14ContentSetting: many years ago in a kingdom by the seaFantasy SettingStanza 1: Speaker and Annabel Lee are lovers.Stanza 2 - 3: Angels envy their love and send a chilling wind to kill Annabel Lee. Her rich family takes her body and places it in a tomb.Stanza 4 - 5: The speaker says nothing can keep their souls apart.Stanza 6: The speaker goes nightly to sleep by her tomb out of devotion.
15“The Village Blacksmith” ~ Henry Wadsworth Longfellow (Pages 544-546) Forms:Lyric Poem: More description than story!Some rhyme throughout
16Content ~ The Blacksmith’s Characterization… Mighty“Sinewy hands”Brawny arms “as strong as iron bands” (simile)Crisp, black, long hairBrow “wet with honest sweat” (internal rhyme)Earns his work honestly and attends church faithfullyHis wife died, but his daughter reminds him of her.“Hard, rough hand” wipes a tear from his eye.He is tough and tender.The blacksmith has learned the rhythms of life: “Toiling—rejoicing—sorrowing”He works on a new task each day and earns his sleep.Ecclesiastes 5:12The speaker thanks the blacksmith for his example.Speaker’s Tone: admiring; grateful; respectful; etc.Represents: A hard-working, ideal man / citizen
17Message in the Last Stanza: Metaphor in lines 45-48Our destiny is made (“wrought”) in the struggles and decisions of life (“the flaming forge”) that shapes our character (“each burning deed and thought”).Read James 1:2-5.
18“Miracles” ~ Walt Whitman (619-21) Form:Free Verse: no regular rhyme or meterLyric PoemOnly 5 sentences!
19Content: Begins and ends with Rhetorical Questions Q: “Why, who makes much of a miracle?”Q: “What stranger miracles are there?”The universe, and everything in it, is contingent, which means that it did not have to be!For Whitman, everything is miraculous! (“I know of nothing but miracles…”)Read Psalms 19:1-6!2 Most Particular Sensory Images (or “Miracles”)“Honeybees busy around the hive of a summer forenoon” (VISUAL; Line 10)“Exquisite, delicate thin curve of the new moon in spring” (VISUAL; Line 14)
20“Surfing at Virginia Beach” ~ by Mr. Chase Morning I make the pilgrimage: board in hand I battle the sand to the shoreline, the realm of revisions. Is this what it means to be alive, to dive into organic bliss, the saltwater hiss? It’s at least more alive than the flickers of 7-11s, the heavens, of some copper-faced cult. For here there is an ebb and flow, the tide below, indifferent to methodic me. Here gulls join in pulsing chants to this endless romance of circumstance.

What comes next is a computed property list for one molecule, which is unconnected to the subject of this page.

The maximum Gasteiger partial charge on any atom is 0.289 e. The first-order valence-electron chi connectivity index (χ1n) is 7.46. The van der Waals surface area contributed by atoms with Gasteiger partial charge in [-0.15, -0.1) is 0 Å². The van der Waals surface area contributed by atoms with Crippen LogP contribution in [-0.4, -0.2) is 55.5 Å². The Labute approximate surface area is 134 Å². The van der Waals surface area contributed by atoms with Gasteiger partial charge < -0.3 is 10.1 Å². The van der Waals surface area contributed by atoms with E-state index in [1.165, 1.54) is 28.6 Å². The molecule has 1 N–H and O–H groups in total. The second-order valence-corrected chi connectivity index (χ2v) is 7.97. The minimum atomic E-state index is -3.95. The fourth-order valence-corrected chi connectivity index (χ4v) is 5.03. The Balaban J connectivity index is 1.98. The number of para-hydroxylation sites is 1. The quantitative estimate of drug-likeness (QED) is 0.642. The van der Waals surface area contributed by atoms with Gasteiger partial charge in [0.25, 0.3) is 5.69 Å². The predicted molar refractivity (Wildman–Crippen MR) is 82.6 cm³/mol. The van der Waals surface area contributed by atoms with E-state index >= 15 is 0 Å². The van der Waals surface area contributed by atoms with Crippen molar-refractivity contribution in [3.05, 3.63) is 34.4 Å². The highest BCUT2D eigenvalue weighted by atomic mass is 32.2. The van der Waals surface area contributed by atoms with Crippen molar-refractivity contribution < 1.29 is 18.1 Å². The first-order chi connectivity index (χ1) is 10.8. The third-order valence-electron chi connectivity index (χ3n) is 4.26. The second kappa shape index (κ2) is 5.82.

21MLK ~ Raymond Patterson (600) FormLyric Poem: emphasis on descriptionsWritten in CoupletsOnly 4 sentences long.
22MLK Content MLK is compared to Jesus through Biblical Allusions: His love is “deep” and “wide.”“Passion” is the word used for Christ’s death.He was “slain,” “but he will come again.”Ending: His followers will carry on his cause!Give a line-by-line personal translation of the poem in your notes:He came at a time of trouble—his love caused him to act.He was determinedand refused to surrender.He taught people in painthat all men are equally valuable.He was killed for this,but his cause will be carried forward.
23“Pride (In the Name of Love)” by U2 One man come in the name of loveOne man come and goOne come he to justifyOne man to overthrowIn the name of loveEarly morning, April 4What more in the name of loveShot rings out in the Memphis skyFree at last, they took your lifeThey could not take your prideOne man caught on a barbed wire fenceOne man he resistOne man washed on an empty beach.One man betrayed with a kissWhat more in the name of love...
24“Full Fathom Five” ~ Shakespeare Questions:Alliteration!2. (1) His bones become coral. (2) His eyes become pearls.3. The father is changing into a statue.4. “Ding-dong.”
25“Onomatopoeia” ~ Eve Merriam Questions:(1) sputters (2) splutters (3) spatters (4) splatters (5) plash(1) “spatters a smattering” (2) “slash spatters” (3) “stops sputtering”The water flows harder and harder throughout the poem.
26“Train Tune” ~ Louise Bogan Questions:It mimics the “CHUG-a-chug-a” rhythm of a train.Weather, landscapes, time, and love.Love.
27“The Rider” ~ Naomi Nye (521) FormLyric Poem: speaker’s thought processWritten in Free VerseThe loose form reflects the jumbled way our thought process works.
28“The Rider” Content Speaker’s Thought Process A boy said he outruns his loneliness when he rollerskates fast.This is the best reason to be a champion!I’m biking; does it work for biking?I want to be a champion so that I can outrun my loneliness and be like a senseless, beautiful flower.
29“Haikus” ~ Buson (523) Form Haiku: traditional Japanese form with 5, 7, and 5 syllablesHaikus focus on nature and create contrasts.Examples:Haiku 1 = foolish ducklings vs. sneaky weaselHaiku 3 = moon vs. shadows